Stories about Protest from January, 2014
On January 29, police in Tashkent, the capital of Uzbekistan, detained eight individuals for picketing the Ukrainian embassy in support of Euromaidan protesters. Those arrested for holding an unsanctioned rally included a prominent photographer Umida Akhmedova, photojournalist Timur Karpov, and culture blogger Alex Ulko. Following the activists’ arrest, blogging platform NewEurasia.net asserted: What happens when you mix...
Iran's Anarchist Workers’ Facebook page reports that several striking miners got arrested in Yazd province.Iran's students tweeted Security Forces Illegally Arrest Striking Workers http://t.co/M0f8faTlqw #Iran #IranElection — Iran دانشجویان ایران (@GreenQuran) January 31, 2014
Take a look at a side of life at Ukraine's anti-government Euromaidan protests that isn't shown in mainstream media.
Protests, which shook El Guerrara town, exposed violent practices by the police in Algeria. Netizens filmed and denounced these practices. Abou Semmar reports.
About 250 bottlenose dolphins were rounded up this year in a secluded cove to be slaughtered for food or sold to marine mammal parks around the world.
The Ukrainian Parliament voted to revoke the controversial so-called "dictatorship laws" at the same time that the Ukrainian Prime Minister resigned, but protests still continue.
Alexei Navalny joined the Sochi anti-corruption campaign this week, launching an interactive website outlining what he calls the true costs of the Olympic preparations in Sochi.
As Euromaidan protests enter their third month, Ukrainian social media users and activists are finding new ways of using Internet tools to explain their plight and seek international support.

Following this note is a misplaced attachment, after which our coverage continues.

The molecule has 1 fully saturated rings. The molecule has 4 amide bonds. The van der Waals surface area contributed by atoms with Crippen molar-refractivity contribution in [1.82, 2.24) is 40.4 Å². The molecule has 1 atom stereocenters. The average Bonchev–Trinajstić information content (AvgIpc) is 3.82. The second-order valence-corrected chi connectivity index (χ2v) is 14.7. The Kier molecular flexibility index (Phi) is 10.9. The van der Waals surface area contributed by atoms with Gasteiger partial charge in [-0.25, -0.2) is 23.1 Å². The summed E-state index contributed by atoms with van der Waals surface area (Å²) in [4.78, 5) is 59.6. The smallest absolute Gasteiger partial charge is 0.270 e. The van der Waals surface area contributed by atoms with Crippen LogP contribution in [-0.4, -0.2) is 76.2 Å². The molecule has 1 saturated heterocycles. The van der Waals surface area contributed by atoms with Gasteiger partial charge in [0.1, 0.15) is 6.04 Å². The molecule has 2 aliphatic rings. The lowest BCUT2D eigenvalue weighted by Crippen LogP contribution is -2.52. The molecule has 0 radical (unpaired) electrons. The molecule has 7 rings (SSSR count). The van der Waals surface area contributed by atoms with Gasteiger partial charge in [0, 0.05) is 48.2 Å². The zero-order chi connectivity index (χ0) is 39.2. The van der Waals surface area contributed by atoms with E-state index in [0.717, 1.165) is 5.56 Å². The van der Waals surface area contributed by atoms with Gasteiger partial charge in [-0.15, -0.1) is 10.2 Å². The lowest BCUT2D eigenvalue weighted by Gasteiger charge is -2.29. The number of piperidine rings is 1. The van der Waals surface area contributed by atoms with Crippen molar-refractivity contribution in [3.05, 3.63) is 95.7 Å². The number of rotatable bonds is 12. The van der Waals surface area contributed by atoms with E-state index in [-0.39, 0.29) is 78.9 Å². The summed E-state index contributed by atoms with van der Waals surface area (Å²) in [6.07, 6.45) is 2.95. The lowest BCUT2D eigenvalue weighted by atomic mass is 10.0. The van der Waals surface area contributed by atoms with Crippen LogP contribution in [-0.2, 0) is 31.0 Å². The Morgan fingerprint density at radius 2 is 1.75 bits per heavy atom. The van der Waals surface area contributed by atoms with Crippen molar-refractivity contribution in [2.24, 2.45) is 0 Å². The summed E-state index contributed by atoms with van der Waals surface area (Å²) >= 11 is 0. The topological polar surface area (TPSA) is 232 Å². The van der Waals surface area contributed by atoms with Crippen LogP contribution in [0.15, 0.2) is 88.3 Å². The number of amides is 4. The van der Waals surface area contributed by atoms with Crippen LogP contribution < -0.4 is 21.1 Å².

Given the lack of eyewitnesses, the murder of Serhiy Nigoyan, Maidan’s first shooting fatality, has naturally attracted lots of speculation about who was responsible.
Many have fled their home countries for Israel and are seeking refugee status. The detentions have unleashed a wave of demonstrations in Tel-Aviv.
His imprisonment is part of a crackdown by new Chinese Communist Party leadership under President Xi Jinping against political liberals who have been trying to advocate for constitutional reform.
Ucrainica Marginalis published an overview of the four largest misconceptions about #Euromaidan, written by scholars Sofiya Grachova & Stephen A. Walsh. What this overview points out is the vast gap between how international media and outside spectators view what is happening and the message that Ukrainians involved in Euromaidan protests...
During violent clashes between Euromaidan protesters in Kyiv and police, two protesters were killed. Mass anti-government protests erupted in several regions of Ukraine and spread quickly through the country.
In Ukraine, several filmmakers united to produce a video chronology of the events that came to be known as the Euromaidan protests. “BABYLON'13”, named after a bar in which the filmmakers came up with the idea for the project, is a collection of short documentaries reflecting the development of the...
In India women often fall prey to sex crimes where police fail to take proper action. Subhendu Sarkar, an artist from Kolkata created cartoons from words (see Youtube video) in an workshop called “wordtoon” urging everybody to protest against rape.
In an effort to quell public anger, authorities have released tougher regulations, but people remain livid.
The documentary Somos Todos (We Are All), now available online, gives a voice to the former residents of the Pinheirinho community who lost their homes in January 2012.
The march came at a time when political instability is rocking the central and southern regions of the country,
On Saturday January 18th, widespread protests took place against constitutional reforms proposed by president Blaise Camporé. But what do the protests mean?
Russia’s indigenous people stand up for their land rights in a quarrel with oil companies, raising issues of environmental and economic justice.
Personal information of about 20 million people, which amounts to two fifth of the entire South Korean population, has been compromised in the country's worst identity theft. Customers of the affected three major credit card firms gasped at the sheer extensiveness of the breach; it is not just the user's real name,...